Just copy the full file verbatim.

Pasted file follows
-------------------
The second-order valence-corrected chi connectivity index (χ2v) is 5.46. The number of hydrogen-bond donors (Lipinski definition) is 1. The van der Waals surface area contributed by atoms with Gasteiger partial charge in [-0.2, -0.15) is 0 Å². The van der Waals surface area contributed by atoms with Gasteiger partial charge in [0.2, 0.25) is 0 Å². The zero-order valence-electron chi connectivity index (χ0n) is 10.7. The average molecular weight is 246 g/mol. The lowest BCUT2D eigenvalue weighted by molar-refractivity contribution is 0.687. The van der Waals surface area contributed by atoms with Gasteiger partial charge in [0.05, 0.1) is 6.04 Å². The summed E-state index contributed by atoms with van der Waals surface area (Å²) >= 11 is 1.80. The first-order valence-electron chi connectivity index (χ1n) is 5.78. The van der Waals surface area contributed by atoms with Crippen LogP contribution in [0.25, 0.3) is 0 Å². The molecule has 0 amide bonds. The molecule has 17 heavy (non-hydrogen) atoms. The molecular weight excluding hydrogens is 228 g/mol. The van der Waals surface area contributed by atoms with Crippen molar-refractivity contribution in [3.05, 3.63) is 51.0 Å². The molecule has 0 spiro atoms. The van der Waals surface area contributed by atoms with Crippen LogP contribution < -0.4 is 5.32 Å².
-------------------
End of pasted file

The second-order valence-corrected chi connectivity index (χ2v) is 5.46. The number of hydrogen-bond donors (Lipinski definition) is 1. The van der Waals surface area contributed by atoms with Gasteiger partial charge in [-0.2, -0.15) is 0 Å². The van der Waals surface area contributed by atoms with Gasteiger partial charge in [0.2, 0.25) is 0 Å². The zero-order valence-electron chi connectivity index (χ0n) is 10.7. The average molecular weight is 246 g/mol. The lowest BCUT2D eigenvalue weighted by molar-refractivity contribution is 0.687. The van der Waals surface area contributed by atoms with Gasteiger partial charge in [0.05, 0.1) is 6.04 Å². The summed E-state index contributed by atoms with van der Waals surface area (Å²) >= 11 is 1.80. The first-order valence-electron chi connectivity index (χ1n) is 5.78. The van der Waals surface area contributed by atoms with Crippen LogP contribution in [0.25, 0.3) is 0 Å². The molecule has 0 amide bonds. The molecule has 17 heavy (non-hydrogen) atoms. The molecular weight excluding hydrogens is 228 g/mol. The van der Waals surface area contributed by atoms with Crippen molar-refractivity contribution in [3.05, 3.63) is 51.0 Å². The molecule has 0 spiro atoms. The van der Waals surface area contributed by atoms with Crippen LogP contribution < -0.4 is 5.32 Å².